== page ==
Wednesday, January 16, 2019

New laws protect aging Kentuckians also reduce confusion

Aging Kentuckians are the fastest growing population in our state. Yet when these individuals would need guidance as to Kentucky’s guardianship proceedings or power of attorney protections, our statutes caused a lot of confusion with little protection. Two laws, effective July 2018, aim to increase protection for our aging Kentuckians while reducing confusion.

The first updated law amends KRS 210.290 and KRS Chapter 387 which detail guardianship proceedings. The objective of guardianship proceedings is to preserve individual dignity, respect, and independence of the aging and disabled Kentuckians who can no longer make certain decisions.

The importance of guardianship continues to grow given the rising number of disabled Kentuckians and the number of guardians neglecting their duties. Not everyone with a disability is cognitively impaired and in need of a state guardian. Further, it was not the intent of the legislature that every disabled person has a guardian or conservator appointed.

The new amendments provide instruction, clarification, and efficiency for the guardianship process. The most radical section of this amendment is that the guardianship proceedings can be concluded without a jury trial if (1) the parties agree, (2) there is no objection from interested parties, and (3) professionals preparing the interdisciplinary report unanimously agree that the person is at least partially disabled. This amendment is in-line with other states in the country. For other important amendments, see the linked article.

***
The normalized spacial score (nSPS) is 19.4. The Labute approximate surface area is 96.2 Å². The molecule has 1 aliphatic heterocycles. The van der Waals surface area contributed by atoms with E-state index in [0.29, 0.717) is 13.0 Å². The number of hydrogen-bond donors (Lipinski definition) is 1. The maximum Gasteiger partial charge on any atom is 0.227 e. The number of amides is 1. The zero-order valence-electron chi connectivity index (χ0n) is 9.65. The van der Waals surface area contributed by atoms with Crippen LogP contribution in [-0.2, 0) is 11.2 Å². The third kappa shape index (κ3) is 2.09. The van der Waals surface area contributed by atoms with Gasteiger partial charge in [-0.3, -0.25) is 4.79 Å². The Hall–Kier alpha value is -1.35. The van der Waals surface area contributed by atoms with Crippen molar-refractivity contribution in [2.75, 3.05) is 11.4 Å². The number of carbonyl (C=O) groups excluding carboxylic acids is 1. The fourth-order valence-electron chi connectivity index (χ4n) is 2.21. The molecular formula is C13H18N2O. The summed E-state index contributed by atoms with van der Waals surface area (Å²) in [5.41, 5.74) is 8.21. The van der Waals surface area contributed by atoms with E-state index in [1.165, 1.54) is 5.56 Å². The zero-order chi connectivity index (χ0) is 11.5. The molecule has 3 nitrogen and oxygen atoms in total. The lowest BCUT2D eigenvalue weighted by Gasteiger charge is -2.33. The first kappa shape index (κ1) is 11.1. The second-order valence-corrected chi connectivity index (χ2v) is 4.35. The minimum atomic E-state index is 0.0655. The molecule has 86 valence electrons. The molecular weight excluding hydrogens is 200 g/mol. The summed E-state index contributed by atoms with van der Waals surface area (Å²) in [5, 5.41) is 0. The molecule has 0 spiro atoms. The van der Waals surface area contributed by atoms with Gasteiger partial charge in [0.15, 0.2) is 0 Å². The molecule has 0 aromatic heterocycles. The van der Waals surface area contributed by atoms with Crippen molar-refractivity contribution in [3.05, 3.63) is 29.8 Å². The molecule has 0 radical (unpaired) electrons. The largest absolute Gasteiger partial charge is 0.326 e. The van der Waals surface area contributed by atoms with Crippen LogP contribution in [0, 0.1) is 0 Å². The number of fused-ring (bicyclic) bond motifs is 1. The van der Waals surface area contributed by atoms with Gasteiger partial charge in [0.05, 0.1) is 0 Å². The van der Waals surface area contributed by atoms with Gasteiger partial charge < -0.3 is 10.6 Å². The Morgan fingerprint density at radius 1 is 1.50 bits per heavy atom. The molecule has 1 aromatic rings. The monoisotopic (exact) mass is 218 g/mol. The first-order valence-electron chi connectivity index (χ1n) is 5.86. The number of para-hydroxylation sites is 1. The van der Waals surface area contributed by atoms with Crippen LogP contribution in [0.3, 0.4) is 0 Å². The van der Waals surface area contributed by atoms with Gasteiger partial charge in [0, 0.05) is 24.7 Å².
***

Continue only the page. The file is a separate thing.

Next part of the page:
KRS 457

The second updated law is a complete revamp of Kentucky’s power of attorney laws, repealing 386.093, and is codified as KRS 457. Powers of attorney (POA) are tools that are designed to help individuals plan for both short-term and long-term disability. These tools allow the individual (the “principal”) to choose who they want to make decisions for them if they are unable. These tools also allow the principal to decide what amount of power they want to designate to their attorney-in-fact.

Kentucky law and powers of attorney have been vague. Because our statutory law was so vague, powerless POAs resulted. The new statute aims to provide guidance, balance, and instruction to the agent, the principal, the attorney drafting the document, and the institutions asked to recognize the documents. Not all powers of attorney are affected by KRS 457 and POAs created prior to July 2018 are not affected and remain valid so long as they complied with the law of the state as it existed at the time of execution.

Some of the most important updates codified in KRS 457 are: allowing for individuals who are not physically able to sign to direct another individual to sign so long as the reason for this method is recited somewhere in the power of attorney; the requirement that a power of attorney to be signed in the presence of two disinterested witnesses; the designation of agents appointed under the new law now considered fiduciaries; and third-parties asked to accept powers of attorneys now are afforded options to verify the power of attorney, and if verified, the third party must accept the power of attorney in the form it was presented. For more information and other important amendments, click here.

Full Article & Source:
New laws protect aging Kentuckians also reduce confusion

1 comment:

John Carlstadt said...

Power of attorney law is weak in all states. I hope KY really does benefit here.